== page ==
November is National Pet Cancer Awareness Month.
SACRAMENTO, Calif., Nov. 4 /PRNewswire/ — Cancer in pets is more common than you think. It is the number one natural cause of death in geriatric cats and dogs and accounts for nearly 50 percent of pet deaths each year. Some breeds are especially susceptible to cancer.
Although the leading cause of death in older cats and dogs, cancer also is the most treatable disease when compared to life-limiting diseases such as congestive heart failure, renal failure and diabetes. An educated and dedicated veterinary health care team is essential to caring for cancer-stricken pets.
“It is crucial for pet owners to take their pets to the veterinarian twice a year to monitor them for early signs of the disease,” says Dr. Gregory Ogilvie, a California Veterinary Medical Association member, world-renowned oncologist and director of the California Veterinary Specialists (CVS) Angel Care Cancer Center in Carlsbad, California. “Routine blood tests also can help identify problems early.”
Commons signs of cancer for pet owners to watch for include:
- Unexplained bleeding or discharge
- Loss of appetite
- Oral odor
- Abnormal swellings or swollen lymph nodes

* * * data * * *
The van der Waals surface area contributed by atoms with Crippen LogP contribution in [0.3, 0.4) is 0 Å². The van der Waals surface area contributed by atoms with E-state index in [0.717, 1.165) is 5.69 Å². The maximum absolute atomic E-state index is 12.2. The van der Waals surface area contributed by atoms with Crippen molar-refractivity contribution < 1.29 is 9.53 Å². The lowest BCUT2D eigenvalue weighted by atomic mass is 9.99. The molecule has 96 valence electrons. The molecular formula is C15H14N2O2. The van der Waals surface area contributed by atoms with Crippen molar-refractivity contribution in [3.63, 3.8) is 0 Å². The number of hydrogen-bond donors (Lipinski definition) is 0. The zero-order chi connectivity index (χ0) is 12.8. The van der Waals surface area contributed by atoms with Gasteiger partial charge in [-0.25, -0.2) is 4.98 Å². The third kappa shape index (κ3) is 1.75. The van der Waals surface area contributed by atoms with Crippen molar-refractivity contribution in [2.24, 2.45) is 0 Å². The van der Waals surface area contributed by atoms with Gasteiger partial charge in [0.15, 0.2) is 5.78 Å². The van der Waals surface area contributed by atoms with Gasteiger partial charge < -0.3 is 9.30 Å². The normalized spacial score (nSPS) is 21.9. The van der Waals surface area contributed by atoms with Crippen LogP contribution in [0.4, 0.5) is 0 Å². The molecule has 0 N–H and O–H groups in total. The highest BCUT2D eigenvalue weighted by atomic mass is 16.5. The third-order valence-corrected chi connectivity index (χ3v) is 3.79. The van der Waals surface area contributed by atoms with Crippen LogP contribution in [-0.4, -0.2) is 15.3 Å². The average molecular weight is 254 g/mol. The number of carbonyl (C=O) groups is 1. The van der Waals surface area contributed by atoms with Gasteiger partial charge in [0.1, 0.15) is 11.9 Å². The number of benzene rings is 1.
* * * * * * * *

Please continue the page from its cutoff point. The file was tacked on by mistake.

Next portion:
- Drooling or difficulty eating or swallowing
- Changes in exercise or stamina level
- A sore that does not heal
- Chronic weight loss
- Change in bowel or bladder habits
The best treatment for cancer is prevention. Dr. Ogilvie recommends feeding cats and dogs a high-quality, balanced diet with low amounts of simple carbohydrates and high amounts of n-3 polyunsaturated fatty acids. He also advises pet owners to ensure their pets exercise regularly and eliminate pets’ exposure to industrial chemicals and tobacco smoke. Talk to your veterinarian to determine what’s best for your pet.
If your pet is diagnosed with cancer, there is hope. Advances in veterinary medicine and technology offer multiple treatment options, including chemotherapy, radiation and surgical procedures. Above all, enhancing your pet’s health, well-being and quality of life is the ultimate goal.
The California Veterinary Medical Association is the largest state veterinary medical association in the United States, with more than 6,200 members. For more information, visit www.cvma.net.
I think it’s extremely important to get the word out about cancer in pets. About half a year ago my wonderful golden retriever passed away from a tumor that had rapidly developed in his heart. It was such a painful and unexpected experience for my entire family, that I wish we had been more prepared. I recently read a great article on Webvet.com about how to take care of pets with cancer. Be sure to check it out if you too are in this unfortunate situation.